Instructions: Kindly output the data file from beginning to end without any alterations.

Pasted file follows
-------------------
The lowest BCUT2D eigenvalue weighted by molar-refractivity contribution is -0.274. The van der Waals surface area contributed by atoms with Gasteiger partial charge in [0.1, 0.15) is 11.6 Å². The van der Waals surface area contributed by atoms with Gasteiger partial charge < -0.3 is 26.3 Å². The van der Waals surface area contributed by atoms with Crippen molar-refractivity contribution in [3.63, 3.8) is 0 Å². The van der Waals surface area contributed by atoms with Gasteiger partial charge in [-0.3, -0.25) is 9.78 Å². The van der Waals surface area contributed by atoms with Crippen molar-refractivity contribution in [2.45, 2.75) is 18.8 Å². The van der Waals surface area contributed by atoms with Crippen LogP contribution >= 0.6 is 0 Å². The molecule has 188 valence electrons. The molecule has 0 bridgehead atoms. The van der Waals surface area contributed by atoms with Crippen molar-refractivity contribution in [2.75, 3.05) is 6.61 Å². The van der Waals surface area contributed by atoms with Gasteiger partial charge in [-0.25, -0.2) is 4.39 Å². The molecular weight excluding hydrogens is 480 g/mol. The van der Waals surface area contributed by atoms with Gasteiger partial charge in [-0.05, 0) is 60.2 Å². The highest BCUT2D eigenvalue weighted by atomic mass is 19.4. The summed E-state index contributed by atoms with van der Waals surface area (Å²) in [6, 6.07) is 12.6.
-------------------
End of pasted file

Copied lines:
The lowest BCUT2D eigenvalue weighted by molar-refractivity contribution is -0.274. The van der Waals surface area contributed by atoms with Gasteiger partial charge in [0.1, 0.15) is 11.6 Å². The van der Waals surface area contributed by atoms with Gasteiger partial charge < -0.3 is 26.3 Å². The van der Waals surface area contributed by atoms with Crippen molar-refractivity contribution in [3.63, 3.8) is 0 Å². The van der Waals surface area contributed by atoms with Gasteiger partial charge in [-0.3, -0.25) is 9.78 Å². The van der Waals surface area contributed by atoms with Crippen molar-refractivity contribution in [2.45, 2.75) is 18.8 Å². The van der Waals surface area contributed by atoms with Crippen LogP contribution >= 0.6 is 0 Å². The molecule has 188 valence electrons. The molecule has 0 bridgehead atoms. The van der Waals surface area contributed by atoms with Crippen molar-refractivity contribution in [2.75, 3.05) is 6.61 Å². The van der Waals surface area contributed by atoms with Gasteiger partial charge in [-0.25, -0.2) is 4.39 Å². The molecular weight excluding hydrogens is 480 g/mol. The van der Waals surface area contributed by atoms with Gasteiger partial charge in [-0.05, 0) is 60.2 Å². The highest BCUT2D eigenvalue weighted by atomic mass is 19.4. The summed E-state index contributed by atoms with van der Waals surface area (Å²) in [6, 6.07) is 12.6.